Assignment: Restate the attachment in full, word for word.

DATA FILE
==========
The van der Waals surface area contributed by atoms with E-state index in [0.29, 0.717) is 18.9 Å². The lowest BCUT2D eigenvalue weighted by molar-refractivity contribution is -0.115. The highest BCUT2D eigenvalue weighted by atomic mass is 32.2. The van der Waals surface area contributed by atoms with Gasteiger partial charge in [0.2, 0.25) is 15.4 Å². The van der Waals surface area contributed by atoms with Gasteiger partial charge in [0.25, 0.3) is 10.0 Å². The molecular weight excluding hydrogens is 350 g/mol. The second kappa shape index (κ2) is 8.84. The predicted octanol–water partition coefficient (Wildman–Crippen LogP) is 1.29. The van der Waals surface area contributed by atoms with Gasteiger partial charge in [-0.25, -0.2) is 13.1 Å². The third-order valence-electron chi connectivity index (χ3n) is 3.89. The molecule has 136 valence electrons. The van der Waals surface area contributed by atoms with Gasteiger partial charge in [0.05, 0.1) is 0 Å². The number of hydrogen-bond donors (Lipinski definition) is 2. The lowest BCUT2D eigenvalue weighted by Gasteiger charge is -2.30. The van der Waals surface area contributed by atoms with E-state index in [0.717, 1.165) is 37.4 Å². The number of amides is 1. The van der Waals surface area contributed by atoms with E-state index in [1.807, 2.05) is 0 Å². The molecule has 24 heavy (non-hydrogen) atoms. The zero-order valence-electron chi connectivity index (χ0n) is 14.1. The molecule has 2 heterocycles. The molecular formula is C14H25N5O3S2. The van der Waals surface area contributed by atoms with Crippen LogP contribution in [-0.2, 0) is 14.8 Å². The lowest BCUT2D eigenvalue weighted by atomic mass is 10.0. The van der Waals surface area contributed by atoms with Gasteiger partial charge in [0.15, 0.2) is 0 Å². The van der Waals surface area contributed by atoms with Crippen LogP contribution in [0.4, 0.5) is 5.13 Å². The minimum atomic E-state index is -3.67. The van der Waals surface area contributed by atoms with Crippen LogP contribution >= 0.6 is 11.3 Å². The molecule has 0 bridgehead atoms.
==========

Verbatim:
The van der Waals surface area contributed by atoms with E-state index in [0.29, 0.717) is 18.9 Å². The lowest BCUT2D eigenvalue weighted by molar-refractivity contribution is -0.115. The highest BCUT2D eigenvalue weighted by atomic mass is 32.2. The van der Waals surface area contributed by atoms with Gasteiger partial charge in [0.2, 0.25) is 15.4 Å². The van der Waals surface area contributed by atoms with Gasteiger partial charge in [0.25, 0.3) is 10.0 Å². The molecular weight excluding hydrogens is 350 g/mol. The second kappa shape index (κ2) is 8.84. The predicted octanol–water partition coefficient (Wildman–Crippen LogP) is 1.29. The van der Waals surface area contributed by atoms with Gasteiger partial charge in [-0.25, -0.2) is 13.1 Å². The third-order valence-electron chi connectivity index (χ3n) is 3.89. The molecule has 136 valence electrons. The van der Waals surface area contributed by atoms with Gasteiger partial charge in [0.05, 0.1) is 0 Å². The number of hydrogen-bond donors (Lipinski definition) is 2. The lowest BCUT2D eigenvalue weighted by Gasteiger charge is -2.30. The van der Waals surface area contributed by atoms with E-state index in [0.717, 1.165) is 37.4 Å². The number of amides is 1. The van der Waals surface area contributed by atoms with E-state index in [1.807, 2.05) is 0 Å². The molecule has 24 heavy (non-hydrogen) atoms. The zero-order valence-electron chi connectivity index (χ0n) is 14.1. The molecule has 2 heterocycles. The molecular formula is C14H25N5O3S2. The van der Waals surface area contributed by atoms with Crippen LogP contribution in [-0.2, 0) is 14.8 Å². The lowest BCUT2D eigenvalue weighted by atomic mass is 10.0. The van der Waals surface area contributed by atoms with Gasteiger partial charge in [0.15, 0.2) is 0 Å². The van der Waals surface area contributed by atoms with Crippen LogP contribution in [0.4, 0.5) is 5.13 Å². The minimum atomic E-state index is -3.67. The van der Waals surface area contributed by atoms with Crippen LogP contribution >= 0.6 is 11.3 Å². The molecule has 0 bridgehead atoms.